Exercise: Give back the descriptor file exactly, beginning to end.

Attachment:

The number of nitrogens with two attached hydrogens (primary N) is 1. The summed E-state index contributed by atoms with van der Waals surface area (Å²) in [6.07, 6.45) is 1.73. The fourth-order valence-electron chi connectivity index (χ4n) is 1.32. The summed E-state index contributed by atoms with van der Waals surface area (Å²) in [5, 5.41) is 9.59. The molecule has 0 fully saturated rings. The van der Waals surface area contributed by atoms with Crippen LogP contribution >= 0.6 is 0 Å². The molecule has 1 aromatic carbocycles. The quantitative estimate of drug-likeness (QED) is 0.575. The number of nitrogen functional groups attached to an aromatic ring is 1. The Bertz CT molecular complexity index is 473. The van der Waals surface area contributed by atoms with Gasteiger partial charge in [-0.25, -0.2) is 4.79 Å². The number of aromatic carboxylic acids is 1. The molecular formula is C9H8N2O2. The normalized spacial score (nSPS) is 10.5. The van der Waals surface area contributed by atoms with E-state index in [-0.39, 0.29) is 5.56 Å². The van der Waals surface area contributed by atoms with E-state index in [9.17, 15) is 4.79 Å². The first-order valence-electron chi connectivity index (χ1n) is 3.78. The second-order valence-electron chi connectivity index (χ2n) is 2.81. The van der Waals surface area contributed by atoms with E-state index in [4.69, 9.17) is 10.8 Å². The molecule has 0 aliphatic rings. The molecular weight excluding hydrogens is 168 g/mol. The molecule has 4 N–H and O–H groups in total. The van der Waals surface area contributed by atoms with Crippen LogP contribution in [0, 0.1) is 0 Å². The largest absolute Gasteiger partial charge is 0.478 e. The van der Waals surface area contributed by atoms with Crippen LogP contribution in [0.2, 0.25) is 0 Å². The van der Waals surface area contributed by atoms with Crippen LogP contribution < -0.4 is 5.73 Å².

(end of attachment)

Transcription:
The number of nitrogens with two attached hydrogens (primary N) is 1. The summed E-state index contributed by atoms with van der Waals surface area (Å²) in [6.07, 6.45) is 1.73. The fourth-order valence-electron chi connectivity index (χ4n) is 1.32. The summed E-state index contributed by atoms with van der Waals surface area (Å²) in [5, 5.41) is 9.59. The molecule has 0 fully saturated rings. The van der Waals surface area contributed by atoms with Crippen LogP contribution >= 0.6 is 0 Å². The molecule has 1 aromatic carbocycles. The quantitative estimate of drug-likeness (QED) is 0.575. The number of nitrogen functional groups attached to an aromatic ring is 1. The Bertz CT molecular complexity index is 473. The van der Waals surface area contributed by atoms with Gasteiger partial charge in [-0.25, -0.2) is 4.79 Å². The number of aromatic carboxylic acids is 1. The molecular formula is C9H8N2O2. The normalized spacial score (nSPS) is 10.5. The van der Waals surface area contributed by atoms with E-state index in [-0.39, 0.29) is 5.56 Å². The van der Waals surface area contributed by atoms with E-state index in [9.17, 15) is 4.79 Å². The first-order valence-electron chi connectivity index (χ1n) is 3.78. The second-order valence-electron chi connectivity index (χ2n) is 2.81. The van der Waals surface area contributed by atoms with E-state index in [4.69, 9.17) is 10.8 Å². The molecule has 0 aliphatic rings. The molecular weight excluding hydrogens is 168 g/mol. The molecule has 4 N–H and O–H groups in total. The van der Waals surface area contributed by atoms with Crippen LogP contribution in [0, 0.1) is 0 Å². The largest absolute Gasteiger partial charge is 0.478 e. The van der Waals surface area contributed by atoms with Crippen LogP contribution in [0.2, 0.25) is 0 Å². The van der Waals surface area contributed by atoms with Crippen LogP contribution < -0.4 is 5.73 Å².